Some universities have publicly accessible servers:
pool.ntp.org has NTP server pools for many countries.
First: be nice! You shouldn't synchronise to a stratum 1 server for your small network -- if everyone did that then the server would need too much bandwidth. For example. NetGear? hard-coded a public NTP server into some of their consumer products, which eventually ended up using hundreds of Mbits/second of the university's bandwidth, even after they were forced to shut down the server.
The difference in accuracy between syncing to a stratum 1 server and a lower stratum server is negligible.
There are three stratum 1 NTP servers provided by .nz Registry Services (NZRS) for network operators based within New Zealand.
All three are Symmetricom S300 NTP servers, each connected to a differential GPS antenna on the roof and each with a rubidium oscillator to provide a stable clock in the event of an issue with the GPS signal. more
They are FreeBSD-based servers that are directly connected to their master HP5071A caesium clock. more
The US National Institute of Standards and Technology (NIST) operates several publicly accessible stratum 1 time servers on the Pacific coast of the US. These servers are referenced to UTC(NIST) using the NIST Automated Computer Time Service (ACTS), a MoDem-based service established in 1988.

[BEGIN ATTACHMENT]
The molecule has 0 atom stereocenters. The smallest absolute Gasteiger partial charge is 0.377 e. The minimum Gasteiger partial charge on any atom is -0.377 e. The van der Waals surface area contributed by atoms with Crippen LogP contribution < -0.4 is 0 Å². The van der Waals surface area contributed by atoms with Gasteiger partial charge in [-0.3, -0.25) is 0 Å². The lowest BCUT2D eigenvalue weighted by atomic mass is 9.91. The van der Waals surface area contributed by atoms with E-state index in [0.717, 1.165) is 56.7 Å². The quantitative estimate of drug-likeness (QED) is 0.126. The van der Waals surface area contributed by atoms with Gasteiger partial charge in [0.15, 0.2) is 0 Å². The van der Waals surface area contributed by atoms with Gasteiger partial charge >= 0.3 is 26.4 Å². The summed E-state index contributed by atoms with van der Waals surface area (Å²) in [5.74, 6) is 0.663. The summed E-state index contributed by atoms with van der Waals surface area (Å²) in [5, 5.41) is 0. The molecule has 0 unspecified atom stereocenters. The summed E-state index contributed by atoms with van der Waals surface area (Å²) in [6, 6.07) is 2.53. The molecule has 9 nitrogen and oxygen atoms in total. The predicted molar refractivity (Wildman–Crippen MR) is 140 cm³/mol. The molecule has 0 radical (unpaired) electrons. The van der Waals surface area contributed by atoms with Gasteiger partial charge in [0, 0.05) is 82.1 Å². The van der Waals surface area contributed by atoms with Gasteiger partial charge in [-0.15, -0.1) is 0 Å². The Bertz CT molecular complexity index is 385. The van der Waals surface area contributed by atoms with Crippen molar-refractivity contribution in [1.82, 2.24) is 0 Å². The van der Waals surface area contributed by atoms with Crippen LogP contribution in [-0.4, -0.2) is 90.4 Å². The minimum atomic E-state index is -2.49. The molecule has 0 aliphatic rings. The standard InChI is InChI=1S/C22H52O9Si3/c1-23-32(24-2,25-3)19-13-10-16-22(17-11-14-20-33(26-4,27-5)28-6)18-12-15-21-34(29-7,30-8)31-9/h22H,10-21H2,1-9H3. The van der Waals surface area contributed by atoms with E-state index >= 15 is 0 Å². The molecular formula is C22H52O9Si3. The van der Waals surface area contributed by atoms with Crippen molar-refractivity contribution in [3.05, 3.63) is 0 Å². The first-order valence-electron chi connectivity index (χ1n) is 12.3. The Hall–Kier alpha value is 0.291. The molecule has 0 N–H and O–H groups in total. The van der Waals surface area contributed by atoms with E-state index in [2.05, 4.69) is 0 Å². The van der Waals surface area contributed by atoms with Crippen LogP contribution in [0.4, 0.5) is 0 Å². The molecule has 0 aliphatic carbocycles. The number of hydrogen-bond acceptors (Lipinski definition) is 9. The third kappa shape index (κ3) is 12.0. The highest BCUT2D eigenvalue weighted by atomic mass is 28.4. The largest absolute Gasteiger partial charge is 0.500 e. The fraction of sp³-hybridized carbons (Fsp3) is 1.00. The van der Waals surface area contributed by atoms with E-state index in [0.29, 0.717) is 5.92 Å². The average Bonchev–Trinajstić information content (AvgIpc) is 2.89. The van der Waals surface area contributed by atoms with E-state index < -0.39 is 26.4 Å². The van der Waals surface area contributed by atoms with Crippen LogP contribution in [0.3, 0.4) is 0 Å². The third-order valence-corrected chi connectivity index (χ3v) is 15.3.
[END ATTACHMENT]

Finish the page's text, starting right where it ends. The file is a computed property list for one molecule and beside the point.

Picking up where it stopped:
The US Naval Observatory (USNO) operates several stratum 1 time servers from its Alternate Master Clock Facility (AMCF) at Schriever Air Force Base, near Colorado Springs, on the same site as the GPS Master Control Station. These servers are referenced to UTC(USNO).
Hurricane electric operates several stratum 1 servers with good connectivity on the Pacific coast of the US.
The Australian National Measurement Institute (NMI) maintains the Australian time standard, UTC(AUS) using caesium and hydrogen maser standards. NMI maintains a number of NTP servers which are referenced to UTC(AUS). To use these servers, you need to register via Email.